The Earth rotates about its poles from west to east (counterclockwise as viewed from above the north pole), which makes the sky seem to rotate in the other direction about the north and south celestial poles parallel to the celestial equator. The elevation above the horizon (the altitude) of the NCP always equals the observer's latitude. If you are in the southern hemisphere, the south celestial pole (the SCP) is above the horizon, the NCP below it. A star on the celestial sphere seems to go around the observer on a daily path (red circle). The perpendicular angle of a star north or south of the celestial equator is given by its declination, indicated by lower case Greek letter Delta. When the star drops below the horizon, it sets, while when it comes up above the horizon it rises. A star on the celestial equator rises exactly east, sets exactly west. The greater the declination, the farther north of west the star both sets and rises. If far enough north (declination 90° - latitude), the star misses the horizon and is circumpolar, that is, always visible. If the declination is far enough south, the star does not get above the horizon and is always invisible.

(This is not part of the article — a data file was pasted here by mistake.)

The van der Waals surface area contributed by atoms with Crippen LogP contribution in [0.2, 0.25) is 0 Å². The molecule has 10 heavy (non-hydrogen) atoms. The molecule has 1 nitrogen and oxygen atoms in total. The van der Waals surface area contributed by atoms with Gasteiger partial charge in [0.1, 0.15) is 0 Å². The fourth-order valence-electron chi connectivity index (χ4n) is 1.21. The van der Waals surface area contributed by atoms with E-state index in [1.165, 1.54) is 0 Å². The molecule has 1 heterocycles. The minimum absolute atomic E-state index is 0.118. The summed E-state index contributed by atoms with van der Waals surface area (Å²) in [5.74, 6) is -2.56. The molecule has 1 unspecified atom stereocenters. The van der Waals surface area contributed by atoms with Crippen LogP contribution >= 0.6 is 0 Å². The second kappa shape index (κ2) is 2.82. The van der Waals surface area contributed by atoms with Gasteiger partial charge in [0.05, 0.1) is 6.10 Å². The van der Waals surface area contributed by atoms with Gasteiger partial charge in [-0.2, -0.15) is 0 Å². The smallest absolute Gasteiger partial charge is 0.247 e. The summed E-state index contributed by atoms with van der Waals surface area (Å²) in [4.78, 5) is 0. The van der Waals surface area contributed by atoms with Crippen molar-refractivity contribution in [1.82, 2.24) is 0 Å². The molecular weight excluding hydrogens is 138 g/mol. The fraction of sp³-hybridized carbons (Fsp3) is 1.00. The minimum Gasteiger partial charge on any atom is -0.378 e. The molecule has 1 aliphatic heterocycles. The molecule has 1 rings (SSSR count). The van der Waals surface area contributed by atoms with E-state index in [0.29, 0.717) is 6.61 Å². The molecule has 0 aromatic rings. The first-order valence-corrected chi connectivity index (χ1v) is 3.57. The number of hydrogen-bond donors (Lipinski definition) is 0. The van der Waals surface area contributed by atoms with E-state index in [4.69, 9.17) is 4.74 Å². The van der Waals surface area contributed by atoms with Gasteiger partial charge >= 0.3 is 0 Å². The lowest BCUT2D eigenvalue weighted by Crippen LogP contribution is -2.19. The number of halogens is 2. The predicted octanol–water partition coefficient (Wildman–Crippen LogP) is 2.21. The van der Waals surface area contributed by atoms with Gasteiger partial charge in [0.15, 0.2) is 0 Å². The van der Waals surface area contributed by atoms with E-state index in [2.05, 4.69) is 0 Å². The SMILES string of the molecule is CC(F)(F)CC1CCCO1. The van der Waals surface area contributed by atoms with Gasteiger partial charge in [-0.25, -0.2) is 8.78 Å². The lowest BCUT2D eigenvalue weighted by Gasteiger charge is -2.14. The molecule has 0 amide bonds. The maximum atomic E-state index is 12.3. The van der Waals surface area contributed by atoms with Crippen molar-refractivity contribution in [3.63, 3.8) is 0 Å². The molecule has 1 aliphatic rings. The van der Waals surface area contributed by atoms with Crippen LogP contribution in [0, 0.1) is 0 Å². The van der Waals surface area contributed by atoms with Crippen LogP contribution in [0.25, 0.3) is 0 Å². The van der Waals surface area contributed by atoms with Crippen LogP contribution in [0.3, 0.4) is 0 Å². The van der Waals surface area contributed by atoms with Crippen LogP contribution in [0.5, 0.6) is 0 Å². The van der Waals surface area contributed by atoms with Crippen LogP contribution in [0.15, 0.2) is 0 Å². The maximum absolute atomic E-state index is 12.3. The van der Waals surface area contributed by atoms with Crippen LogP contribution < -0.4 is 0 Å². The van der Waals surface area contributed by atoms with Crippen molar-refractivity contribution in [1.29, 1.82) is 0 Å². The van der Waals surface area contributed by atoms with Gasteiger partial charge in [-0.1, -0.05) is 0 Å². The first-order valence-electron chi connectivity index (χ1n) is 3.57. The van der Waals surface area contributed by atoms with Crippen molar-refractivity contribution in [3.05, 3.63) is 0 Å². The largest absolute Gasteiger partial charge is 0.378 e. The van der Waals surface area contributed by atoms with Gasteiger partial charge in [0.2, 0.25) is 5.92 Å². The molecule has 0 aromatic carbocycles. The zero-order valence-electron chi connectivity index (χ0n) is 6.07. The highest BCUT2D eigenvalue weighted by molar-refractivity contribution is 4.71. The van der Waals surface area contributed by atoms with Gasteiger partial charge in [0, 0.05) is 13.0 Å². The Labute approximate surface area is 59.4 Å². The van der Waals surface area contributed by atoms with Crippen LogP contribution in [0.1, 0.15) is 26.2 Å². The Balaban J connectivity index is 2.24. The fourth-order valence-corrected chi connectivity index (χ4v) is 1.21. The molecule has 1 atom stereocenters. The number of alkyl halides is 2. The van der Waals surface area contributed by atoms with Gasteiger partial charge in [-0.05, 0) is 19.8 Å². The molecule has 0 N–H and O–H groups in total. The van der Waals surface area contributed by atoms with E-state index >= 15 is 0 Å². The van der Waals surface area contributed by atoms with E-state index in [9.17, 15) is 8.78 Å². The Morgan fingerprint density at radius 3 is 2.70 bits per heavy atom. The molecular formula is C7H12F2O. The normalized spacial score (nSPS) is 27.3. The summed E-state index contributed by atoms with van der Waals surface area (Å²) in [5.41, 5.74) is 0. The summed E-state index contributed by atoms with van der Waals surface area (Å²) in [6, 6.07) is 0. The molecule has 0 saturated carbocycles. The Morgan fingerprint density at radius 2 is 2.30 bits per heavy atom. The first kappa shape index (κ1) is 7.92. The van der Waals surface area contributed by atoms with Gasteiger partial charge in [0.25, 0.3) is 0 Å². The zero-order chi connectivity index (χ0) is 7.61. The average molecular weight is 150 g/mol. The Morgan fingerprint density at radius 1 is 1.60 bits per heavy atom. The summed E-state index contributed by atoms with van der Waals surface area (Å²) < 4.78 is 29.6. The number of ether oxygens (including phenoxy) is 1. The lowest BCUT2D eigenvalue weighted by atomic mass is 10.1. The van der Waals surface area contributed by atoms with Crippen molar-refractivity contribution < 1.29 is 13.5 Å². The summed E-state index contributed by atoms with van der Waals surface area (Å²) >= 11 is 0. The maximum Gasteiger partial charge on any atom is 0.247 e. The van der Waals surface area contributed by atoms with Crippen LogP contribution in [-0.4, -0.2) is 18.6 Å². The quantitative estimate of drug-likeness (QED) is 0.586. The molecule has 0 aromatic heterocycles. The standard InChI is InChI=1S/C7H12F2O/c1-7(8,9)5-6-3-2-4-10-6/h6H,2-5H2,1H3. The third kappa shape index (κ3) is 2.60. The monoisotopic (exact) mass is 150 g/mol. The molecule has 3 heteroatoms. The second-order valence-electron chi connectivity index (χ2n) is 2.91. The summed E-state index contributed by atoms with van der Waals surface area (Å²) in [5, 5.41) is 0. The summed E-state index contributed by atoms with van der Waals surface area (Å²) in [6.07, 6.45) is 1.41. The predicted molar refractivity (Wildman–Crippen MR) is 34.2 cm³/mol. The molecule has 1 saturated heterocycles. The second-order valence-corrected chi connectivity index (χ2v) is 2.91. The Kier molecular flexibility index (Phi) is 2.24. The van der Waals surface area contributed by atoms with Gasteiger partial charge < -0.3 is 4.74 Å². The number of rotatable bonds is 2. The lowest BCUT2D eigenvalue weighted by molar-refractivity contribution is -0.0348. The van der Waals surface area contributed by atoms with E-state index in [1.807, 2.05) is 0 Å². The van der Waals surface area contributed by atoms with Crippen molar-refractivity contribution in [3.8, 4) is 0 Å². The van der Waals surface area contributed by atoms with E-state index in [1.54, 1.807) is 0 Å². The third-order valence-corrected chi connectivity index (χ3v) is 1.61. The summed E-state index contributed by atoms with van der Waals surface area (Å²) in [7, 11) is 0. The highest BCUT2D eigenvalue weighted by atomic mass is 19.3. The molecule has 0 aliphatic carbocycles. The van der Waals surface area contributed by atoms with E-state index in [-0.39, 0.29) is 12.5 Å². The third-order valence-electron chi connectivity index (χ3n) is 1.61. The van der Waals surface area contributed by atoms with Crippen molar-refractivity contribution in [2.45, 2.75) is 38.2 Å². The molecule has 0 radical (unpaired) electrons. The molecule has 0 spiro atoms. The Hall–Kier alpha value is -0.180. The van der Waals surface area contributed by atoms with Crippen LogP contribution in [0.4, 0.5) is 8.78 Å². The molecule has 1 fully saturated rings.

ecliptic Though in truth the Earth orbits the Sun, we feel stationary, which makes the Sun appear to go around the Earth once a year in the counterclockwise direction (from west to east, counter to its daily motion across the sky) along a steady path called the ecliptic. Since there are 365 (actually 365.2422...) days in the year, and 360° in the circle, the Sun moves to the east at the slow pace of only a bit under a degree per day. At the same time it is constantly moving (rather, appearing to move) from east to west as a result of the Earth's rotation, just at a pace slightly slower than the stars because of its simultaneous easterly drift. The perpendiculars to the ecliptic plane define the ecliptic poles. The North Ecliptic Pole (NEP) is in Draco, the South Ecliptic Pole (SEP) in Dorado.